Now that I’ve made a start on sorting my fibre/knitting stuff, my Minty drum carder has its own table and I have been doing much more carding. Having my carder ready to go has meant that I’m doing bits and pieces here and there, rather than making it a major operation to get it out and find space for it.
Looking at the stats for my blog, I can tell that lots of people visit looking for info on drum carders, so here’s a write up with lots of pictures to show some of what you can get up to…
Last February I bought a fibre pack from the Fibreholics (http://www.thefibreholics.co.uk/) – basically you get several 20g samples from a number of different fibre dyers/suppliers. The theme at the time was Valentine’s Day so there was plenty of pink in the mix – I bought a 200g pack so had ten different samples to play with. I had started making (but somehow still not quite finished…) a bag, but still had around 60g of various fibres left. I added in some white shetland and a few other bits and pieces to make it go a bit further, ending up with around 100g:
I split the 100g into two fairly evenly coloured lots and fed it onto the carder. Given that the fibres were already split into small sections, I just randomly selected them and fed them in, trying to spread the colours equally over the drum and add the white in every so often.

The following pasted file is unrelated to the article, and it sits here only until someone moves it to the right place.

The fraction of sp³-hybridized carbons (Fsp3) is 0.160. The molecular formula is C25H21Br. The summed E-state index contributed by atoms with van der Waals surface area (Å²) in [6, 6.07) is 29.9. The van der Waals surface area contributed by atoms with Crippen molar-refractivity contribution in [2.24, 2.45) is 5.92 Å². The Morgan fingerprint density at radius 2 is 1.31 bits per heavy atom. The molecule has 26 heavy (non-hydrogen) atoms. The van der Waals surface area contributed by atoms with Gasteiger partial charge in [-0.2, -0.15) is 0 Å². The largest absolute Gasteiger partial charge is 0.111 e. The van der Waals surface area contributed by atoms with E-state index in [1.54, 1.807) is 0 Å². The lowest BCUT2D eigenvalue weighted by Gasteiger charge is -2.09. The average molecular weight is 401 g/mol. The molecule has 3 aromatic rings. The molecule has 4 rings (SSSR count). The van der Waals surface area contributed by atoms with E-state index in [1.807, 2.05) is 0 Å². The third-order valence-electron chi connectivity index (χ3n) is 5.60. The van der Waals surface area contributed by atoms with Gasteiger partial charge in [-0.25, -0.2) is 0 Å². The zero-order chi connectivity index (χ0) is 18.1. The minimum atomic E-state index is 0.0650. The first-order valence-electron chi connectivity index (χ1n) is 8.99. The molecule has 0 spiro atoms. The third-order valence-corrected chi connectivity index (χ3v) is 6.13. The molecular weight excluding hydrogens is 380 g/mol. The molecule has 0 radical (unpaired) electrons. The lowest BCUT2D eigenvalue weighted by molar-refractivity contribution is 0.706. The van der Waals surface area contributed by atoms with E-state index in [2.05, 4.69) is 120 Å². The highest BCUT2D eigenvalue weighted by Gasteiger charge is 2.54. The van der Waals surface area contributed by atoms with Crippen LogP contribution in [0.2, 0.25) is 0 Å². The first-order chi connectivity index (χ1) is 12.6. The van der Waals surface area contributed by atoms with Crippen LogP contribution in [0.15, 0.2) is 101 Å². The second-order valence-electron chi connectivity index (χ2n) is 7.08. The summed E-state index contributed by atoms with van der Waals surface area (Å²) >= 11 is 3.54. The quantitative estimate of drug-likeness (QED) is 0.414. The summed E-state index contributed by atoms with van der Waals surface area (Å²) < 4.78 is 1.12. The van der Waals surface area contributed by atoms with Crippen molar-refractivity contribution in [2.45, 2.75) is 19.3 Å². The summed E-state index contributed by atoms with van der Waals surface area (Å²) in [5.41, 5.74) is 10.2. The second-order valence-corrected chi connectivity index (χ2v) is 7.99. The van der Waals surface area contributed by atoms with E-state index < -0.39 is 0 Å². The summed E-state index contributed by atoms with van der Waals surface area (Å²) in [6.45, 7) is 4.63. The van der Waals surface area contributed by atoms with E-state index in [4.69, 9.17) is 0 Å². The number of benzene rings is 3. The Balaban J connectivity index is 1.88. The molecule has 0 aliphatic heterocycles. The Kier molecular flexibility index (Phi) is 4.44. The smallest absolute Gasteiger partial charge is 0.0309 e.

In the end the drum and resulting batt were fairly stripey:
I rolled the batt lengthways into a long sausage and then drafted it once into an even longer sausage. Just for good measure, I then drafted it one more time until I had a long continuous length of fibre – the stripes were still pretty visible:
I did start spinning this, aiming for a soft DK/Aran-ish weight single. I didn’t like the result! Too stripey for my taste, and I felt that it would knit up into blobby variagated patches which is not what I was aiming for.
So, back to the carder… I ran it through again (much easier a second time) and got a more heathery sort of blend:
I removed the batt and tore it lengthwise into half a dozen strips, then drafted each one a bit, just to remove any stray clumps/bumps. This looked much more promising:
The batts turned into these singles:
Which hopefully will become a hat.